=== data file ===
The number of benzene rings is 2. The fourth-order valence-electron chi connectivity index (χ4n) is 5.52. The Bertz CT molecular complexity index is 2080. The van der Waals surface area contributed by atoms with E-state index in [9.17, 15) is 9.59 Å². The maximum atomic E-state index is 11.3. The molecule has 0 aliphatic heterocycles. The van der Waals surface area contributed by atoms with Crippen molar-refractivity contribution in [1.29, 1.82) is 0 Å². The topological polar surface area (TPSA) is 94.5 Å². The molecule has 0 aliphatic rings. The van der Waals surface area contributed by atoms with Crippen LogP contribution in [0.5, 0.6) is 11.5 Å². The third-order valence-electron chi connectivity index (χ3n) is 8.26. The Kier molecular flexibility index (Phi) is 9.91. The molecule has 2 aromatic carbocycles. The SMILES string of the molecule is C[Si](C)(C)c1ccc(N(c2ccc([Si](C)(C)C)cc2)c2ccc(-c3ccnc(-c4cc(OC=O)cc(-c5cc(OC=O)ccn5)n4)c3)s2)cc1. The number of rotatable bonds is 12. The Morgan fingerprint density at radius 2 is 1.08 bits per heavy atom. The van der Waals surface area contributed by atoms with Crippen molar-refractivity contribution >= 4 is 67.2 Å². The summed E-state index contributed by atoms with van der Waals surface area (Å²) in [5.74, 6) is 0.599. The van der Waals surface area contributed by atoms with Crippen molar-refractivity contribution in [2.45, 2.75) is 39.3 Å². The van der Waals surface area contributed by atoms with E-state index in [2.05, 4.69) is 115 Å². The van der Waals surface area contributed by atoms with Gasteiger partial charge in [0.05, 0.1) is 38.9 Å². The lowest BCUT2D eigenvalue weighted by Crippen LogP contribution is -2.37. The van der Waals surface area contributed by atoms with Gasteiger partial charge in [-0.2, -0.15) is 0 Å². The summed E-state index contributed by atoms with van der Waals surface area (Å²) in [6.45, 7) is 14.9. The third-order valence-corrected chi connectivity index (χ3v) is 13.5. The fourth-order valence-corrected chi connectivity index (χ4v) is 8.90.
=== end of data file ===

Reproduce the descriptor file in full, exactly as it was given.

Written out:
The number of benzene rings is 2. The fourth-order valence-electron chi connectivity index (χ4n) is 5.52. The Bertz CT molecular complexity index is 2080. The van der Waals surface area contributed by atoms with E-state index in [9.17, 15) is 9.59 Å². The maximum atomic E-state index is 11.3. The molecule has 0 aliphatic heterocycles. The van der Waals surface area contributed by atoms with Crippen molar-refractivity contribution in [1.29, 1.82) is 0 Å². The topological polar surface area (TPSA) is 94.5 Å². The molecule has 0 aliphatic rings. The van der Waals surface area contributed by atoms with Crippen LogP contribution in [0.5, 0.6) is 11.5 Å². The third-order valence-electron chi connectivity index (χ3n) is 8.26. The Kier molecular flexibility index (Phi) is 9.91. The molecule has 2 aromatic carbocycles. The SMILES string of the molecule is C[Si](C)(C)c1ccc(N(c2ccc([Si](C)(C)C)cc2)c2ccc(-c3ccnc(-c4cc(OC=O)cc(-c5cc(OC=O)ccn5)n4)c3)s2)cc1. The number of rotatable bonds is 12. The Morgan fingerprint density at radius 2 is 1.08 bits per heavy atom. The van der Waals surface area contributed by atoms with Crippen molar-refractivity contribution >= 4 is 67.2 Å². The summed E-state index contributed by atoms with van der Waals surface area (Å²) in [5.74, 6) is 0.599. The van der Waals surface area contributed by atoms with Crippen molar-refractivity contribution in [2.45, 2.75) is 39.3 Å². The van der Waals surface area contributed by atoms with E-state index in [2.05, 4.69) is 115 Å². The van der Waals surface area contributed by atoms with Gasteiger partial charge in [0.05, 0.1) is 38.9 Å². The lowest BCUT2D eigenvalue weighted by Crippen LogP contribution is -2.37. The van der Waals surface area contributed by atoms with Gasteiger partial charge in [-0.2, -0.15) is 0 Å². The summed E-state index contributed by atoms with van der Waals surface area (Å²) in [6.45, 7) is 14.9. The third-order valence-corrected chi connectivity index (χ3v) is 13.5. The fourth-order valence-corrected chi connectivity index (χ4v) is 8.90.